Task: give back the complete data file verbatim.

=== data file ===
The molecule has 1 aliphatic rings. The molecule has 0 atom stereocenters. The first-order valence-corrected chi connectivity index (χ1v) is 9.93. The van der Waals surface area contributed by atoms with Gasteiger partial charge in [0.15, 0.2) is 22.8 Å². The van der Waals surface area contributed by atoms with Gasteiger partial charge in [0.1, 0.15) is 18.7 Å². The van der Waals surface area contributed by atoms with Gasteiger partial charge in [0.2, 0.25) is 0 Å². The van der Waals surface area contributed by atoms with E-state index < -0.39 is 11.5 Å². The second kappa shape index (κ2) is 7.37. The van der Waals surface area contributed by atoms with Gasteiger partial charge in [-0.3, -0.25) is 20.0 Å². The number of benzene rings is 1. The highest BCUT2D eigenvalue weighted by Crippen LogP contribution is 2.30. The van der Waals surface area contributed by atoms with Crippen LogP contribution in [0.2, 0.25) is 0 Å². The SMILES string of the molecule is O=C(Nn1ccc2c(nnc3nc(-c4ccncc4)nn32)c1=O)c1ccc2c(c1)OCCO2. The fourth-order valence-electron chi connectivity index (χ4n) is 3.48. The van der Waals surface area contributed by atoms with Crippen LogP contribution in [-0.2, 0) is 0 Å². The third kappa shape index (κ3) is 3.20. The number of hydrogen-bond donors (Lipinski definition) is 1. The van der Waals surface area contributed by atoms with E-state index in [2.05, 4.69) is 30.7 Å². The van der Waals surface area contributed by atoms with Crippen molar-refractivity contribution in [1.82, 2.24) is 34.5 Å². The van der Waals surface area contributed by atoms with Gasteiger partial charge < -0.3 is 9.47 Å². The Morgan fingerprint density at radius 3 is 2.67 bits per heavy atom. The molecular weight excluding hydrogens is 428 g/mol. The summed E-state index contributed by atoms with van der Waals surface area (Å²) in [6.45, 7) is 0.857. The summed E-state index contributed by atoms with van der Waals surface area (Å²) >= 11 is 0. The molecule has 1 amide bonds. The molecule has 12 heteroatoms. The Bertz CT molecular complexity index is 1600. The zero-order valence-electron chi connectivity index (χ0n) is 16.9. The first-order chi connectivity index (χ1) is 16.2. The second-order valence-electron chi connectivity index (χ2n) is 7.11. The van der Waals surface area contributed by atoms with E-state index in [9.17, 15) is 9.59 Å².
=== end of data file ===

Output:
The molecule has 1 aliphatic rings. The molecule has 0 atom stereocenters. The first-order valence-corrected chi connectivity index (χ1v) is 9.93. The van der Waals surface area contributed by atoms with Gasteiger partial charge in [0.15, 0.2) is 22.8 Å². The van der Waals surface area contributed by atoms with Gasteiger partial charge in [0.1, 0.15) is 18.7 Å². The van der Waals surface area contributed by atoms with Gasteiger partial charge in [0.2, 0.25) is 0 Å². The van der Waals surface area contributed by atoms with E-state index < -0.39 is 11.5 Å². The second kappa shape index (κ2) is 7.37. The van der Waals surface area contributed by atoms with Gasteiger partial charge in [-0.3, -0.25) is 20.0 Å². The number of benzene rings is 1. The highest BCUT2D eigenvalue weighted by Crippen LogP contribution is 2.30. The van der Waals surface area contributed by atoms with Crippen LogP contribution in [0.2, 0.25) is 0 Å². The SMILES string of the molecule is O=C(Nn1ccc2c(nnc3nc(-c4ccncc4)nn32)c1=O)c1ccc2c(c1)OCCO2. The fourth-order valence-electron chi connectivity index (χ4n) is 3.48. The van der Waals surface area contributed by atoms with Crippen LogP contribution in [-0.2, 0) is 0 Å². The third kappa shape index (κ3) is 3.20. The number of hydrogen-bond donors (Lipinski definition) is 1. The van der Waals surface area contributed by atoms with E-state index in [2.05, 4.69) is 30.7 Å². The van der Waals surface area contributed by atoms with Crippen molar-refractivity contribution in [1.82, 2.24) is 34.5 Å². The van der Waals surface area contributed by atoms with Gasteiger partial charge < -0.3 is 9.47 Å². The Morgan fingerprint density at radius 3 is 2.67 bits per heavy atom. The molecular weight excluding hydrogens is 428 g/mol. The summed E-state index contributed by atoms with van der Waals surface area (Å²) in [6.45, 7) is 0.857. The summed E-state index contributed by atoms with van der Waals surface area (Å²) >= 11 is 0. The molecule has 1 amide bonds. The molecule has 12 heteroatoms. The Bertz CT molecular complexity index is 1600. The zero-order valence-electron chi connectivity index (χ0n) is 16.9. The first-order chi connectivity index (χ1) is 16.2. The second-order valence-electron chi connectivity index (χ2n) is 7.11. The van der Waals surface area contributed by atoms with E-state index in [9.17, 15) is 9.59 Å².